Remote teaching/learning:

March 16, 2020

To access zoom as the member of the university go to

You should be able to log in with your cnetid/password there. Incidentally, if the device of your two factor authentication is not your cell phone that you always have with you, you may need to print a set of bypass codes for two factor authentication, and have that with you.

It is set or will be set shortly that all faculty and all students have free zoom accounts through University.

Faculty have accounts that allow them to host meeting (probably one at a time). You can give anyone link to join meeting, one does not need zoom account for that. The main advantage that students have accounts as I understand is the ability of professor to extend the ability of hosting meeting to TAs (here is where free student's zoom accounts are a must).

Everyone who explored zoom for some time noticed that when you share some medium (can be anything, like browser or powerpoint running on your computer), you can "annotate" in zoom, i.e. write, underline, circle, etc. You can let participants annotate, and you can disable their ability of that (in case things become messy).

Some lecturers in their real classes use both presentation, and blackboard/whiteboard. For online class one can just leave spaces in presentation for writing, as zoom does not allow you to share two sources of medium simultaneously. If you have tablet and pen for that, writing is easy, using just mouse for writing is tricky.

Taking notes. Students do take notes, but during remote learning it may be more awkward due to their equipment arrangements, sometimes their bandwidth may affect that as well. It is possible to record and transcribe from zoom, which may help students who usually take notes if they have access to transcripts. Transcribing is possible in zoom if you record to zoom "cloud". If you choose to record locally on your computer, you will not be able to upload it to zoom for transcribing. University has very notably finite space on zoom cloud, it is suggested that you pull off zoom your recordings once you have transcribed them.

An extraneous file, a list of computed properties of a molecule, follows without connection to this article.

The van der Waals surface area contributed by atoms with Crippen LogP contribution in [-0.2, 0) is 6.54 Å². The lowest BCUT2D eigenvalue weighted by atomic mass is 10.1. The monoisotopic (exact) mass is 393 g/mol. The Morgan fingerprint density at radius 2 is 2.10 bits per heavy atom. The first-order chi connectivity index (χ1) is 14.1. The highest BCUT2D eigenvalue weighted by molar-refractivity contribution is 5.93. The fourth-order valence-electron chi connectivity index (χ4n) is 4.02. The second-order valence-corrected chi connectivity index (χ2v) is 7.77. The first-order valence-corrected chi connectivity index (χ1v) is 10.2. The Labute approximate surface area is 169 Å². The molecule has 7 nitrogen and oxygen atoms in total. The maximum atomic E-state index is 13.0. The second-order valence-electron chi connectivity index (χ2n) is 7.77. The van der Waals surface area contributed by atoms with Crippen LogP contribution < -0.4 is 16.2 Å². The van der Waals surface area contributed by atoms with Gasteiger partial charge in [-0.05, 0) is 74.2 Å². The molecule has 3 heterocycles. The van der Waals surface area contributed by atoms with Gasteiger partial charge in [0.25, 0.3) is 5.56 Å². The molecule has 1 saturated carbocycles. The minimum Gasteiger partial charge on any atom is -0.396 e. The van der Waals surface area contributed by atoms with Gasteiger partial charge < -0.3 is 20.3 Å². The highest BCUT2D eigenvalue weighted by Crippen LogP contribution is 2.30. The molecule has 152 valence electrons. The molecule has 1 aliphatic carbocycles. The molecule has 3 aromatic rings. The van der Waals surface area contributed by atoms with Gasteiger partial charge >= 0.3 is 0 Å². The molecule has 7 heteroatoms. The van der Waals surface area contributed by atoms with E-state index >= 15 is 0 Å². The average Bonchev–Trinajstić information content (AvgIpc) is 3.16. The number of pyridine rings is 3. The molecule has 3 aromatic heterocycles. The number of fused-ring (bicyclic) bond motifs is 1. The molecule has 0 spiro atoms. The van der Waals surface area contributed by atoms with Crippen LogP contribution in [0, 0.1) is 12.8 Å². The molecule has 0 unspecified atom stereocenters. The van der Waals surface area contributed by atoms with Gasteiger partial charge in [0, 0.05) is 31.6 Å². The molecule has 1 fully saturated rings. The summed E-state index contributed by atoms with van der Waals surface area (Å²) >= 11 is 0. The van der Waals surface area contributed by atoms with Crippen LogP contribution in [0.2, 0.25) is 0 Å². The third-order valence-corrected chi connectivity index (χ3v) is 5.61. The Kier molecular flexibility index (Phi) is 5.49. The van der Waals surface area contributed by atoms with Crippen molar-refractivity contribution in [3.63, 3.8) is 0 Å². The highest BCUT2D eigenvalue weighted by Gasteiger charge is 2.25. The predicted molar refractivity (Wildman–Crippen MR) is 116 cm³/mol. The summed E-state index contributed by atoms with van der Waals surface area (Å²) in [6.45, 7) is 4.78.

Equipment. Whether you will teach or will attend classes remotely, you may need screen of decent size. Even if your laptop is 15 inch, something of the size of 24 inch will be great improvement. You may want to borrow monitor from your office for that (check that you have proper adapter and/or cable as well).

Graduate students who never had/used external screens may want to ask those who has two screens to let them borrow one. It will help to diminish confusion if you also leave a note that you borrowed screen in its place, even though you already got permission of screen owner.

Workaround: home TV may be a workaround, but being oversized it may be a bit awkward.

Video camera/audio set. Everybody has those, or uses built-in ones. Brent Barker ordered sufficient amount of external audio/video sets, you will hear from him directly.

Connection speed. As everything will be based on teleconferencing, connection speed may be a bottleneck. You may want to test your connection now to see of the bandwidth is sufficient. If you were thinking of upgrading your bandwidth, now may be the time.

2 Mbps per screen should be sufficient. For giving lecture upload speed is of concern, for listening - download. Valeri Galtsev's cell phone (t-mobile service) gives download: 13 Mbps; upload 5 Mbps in good environment, but in bad environment drops down to 0.8/0.8 Mbps. The worst cases will be in densely populated areas if everyone works from home. Cell providers oversell bandwidth (pretty much like ground phone providers were overselling it in the past). DSL and cable should not be of similar concern. One of the ways to check your network speed is:

Valeri Galtsev